When the coronavirus outbreak caused rice and instant noodles to disappear from supermarket shelves in Tokyo this year, Kaoru Okada, 36, decided to leave the capital because he was worried about food security.
Okada settled in the city of Saku, Nagano Prefecture, about 160 kilometers northwest of Tokyo, maintaining his online retail and export business while growing vegetables in shared farms and threshing rice.
“I moved out of Tokyo in June as soon as the domestic travel ban was lifted, thinking now is a once-in-a-lifetime opportunity,” Okada said. “Living close to a food-producing center and connections with farmers give me a sense of security.”
As the pandemic has pushed many companies to allow telecommuting, it has also caused population to flow out of Tokyo — the first time that has happened in years, the latest government data showed.
The shift could boost Prime Minister Yoshihide Suga, who made revitalizing Japan’s decaying rural regions a core plank of his socioeconomic platform.
In September, 30,644 people moved out of Tokyo, up 12.5% year-on-year, while the number moving in fell 11.7% to 27,006, the data showed.
It was the third straight month those moving out outnumbered those moving in, the longest run on record, led by people in their 20s and 30s.
Jobs are also leaving the city.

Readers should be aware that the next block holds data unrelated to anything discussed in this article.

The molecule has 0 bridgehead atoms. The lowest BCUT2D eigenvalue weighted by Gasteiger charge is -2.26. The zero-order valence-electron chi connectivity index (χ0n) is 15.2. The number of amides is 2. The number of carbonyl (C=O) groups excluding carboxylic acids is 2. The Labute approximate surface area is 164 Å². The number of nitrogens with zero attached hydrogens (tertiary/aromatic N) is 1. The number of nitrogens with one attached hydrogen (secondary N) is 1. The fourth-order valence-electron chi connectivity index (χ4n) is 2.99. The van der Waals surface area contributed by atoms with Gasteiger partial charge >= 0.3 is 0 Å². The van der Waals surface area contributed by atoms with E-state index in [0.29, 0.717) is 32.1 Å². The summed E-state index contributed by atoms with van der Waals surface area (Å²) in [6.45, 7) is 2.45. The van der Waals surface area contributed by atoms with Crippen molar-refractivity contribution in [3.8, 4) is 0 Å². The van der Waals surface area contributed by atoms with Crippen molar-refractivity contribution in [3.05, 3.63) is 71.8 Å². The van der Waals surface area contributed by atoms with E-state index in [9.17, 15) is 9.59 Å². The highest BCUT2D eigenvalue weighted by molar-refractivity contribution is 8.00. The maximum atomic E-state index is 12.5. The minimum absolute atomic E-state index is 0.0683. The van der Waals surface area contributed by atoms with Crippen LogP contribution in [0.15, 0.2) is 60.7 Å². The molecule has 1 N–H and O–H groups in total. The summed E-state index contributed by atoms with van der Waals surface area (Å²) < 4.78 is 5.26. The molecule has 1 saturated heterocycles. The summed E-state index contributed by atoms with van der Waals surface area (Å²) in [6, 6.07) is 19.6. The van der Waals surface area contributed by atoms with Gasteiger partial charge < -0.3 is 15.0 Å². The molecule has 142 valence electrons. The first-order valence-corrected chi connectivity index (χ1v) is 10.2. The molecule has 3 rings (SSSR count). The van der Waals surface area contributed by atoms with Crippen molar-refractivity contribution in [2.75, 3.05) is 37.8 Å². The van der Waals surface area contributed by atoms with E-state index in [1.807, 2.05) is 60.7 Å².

A major staffing firm, Pasona Group Inc., said in September it would move its headquarters and 1,200 employees to Awaji Island off Kobe, the home of 68-year-old chief executive Yasuyuki Nambu.
The lockdowns this spring were a decisive factor, Nambu said, adding that the trend would continue as companies and employees changed their mindsets about work-life balance.
Okada, the online business owner, has no intention of living in Saku forever — although that doesn’t mean he’ll move back to Tokyo.
“As long as I can work anywhere, I will keep hopping (about) to find a place best suited to my life at the time,” he said.
Article first published in The Japan Times on Nov. 4.
One minute chat about the town you live in.
Collect words related to the countryside, e.g., rural, nature, quiet, village.
1) revitalize: imbue something with new life and vitality, e.g., “I felt revitalized after having an eight-hour sleep.”
2) plank: a fundamental point of a political or other program, e.g., “A major plank of the immigration policy is increased acceptance of refugees.”
3) outnumber: be more numerous than, e.g., “The enemy has us outnumbered, we should surrender.”
Guess the headline
As Japan moves to revive its c_ _ _ _ _ _ _ _ _ _, pandemic drives many out of c_ _ _ _s
1) How many people moved in and out of Tokyo in September?
2) What may be the cause of this population trend?
3) How might this trend affect Prime Minister Yoshihide Suga?
Let’s discuss the article
1) Rate the city you live in and give reasons for your rating.
2) Are you a city person or a country person?
3) Where would you live if you could live anywhere in the world?
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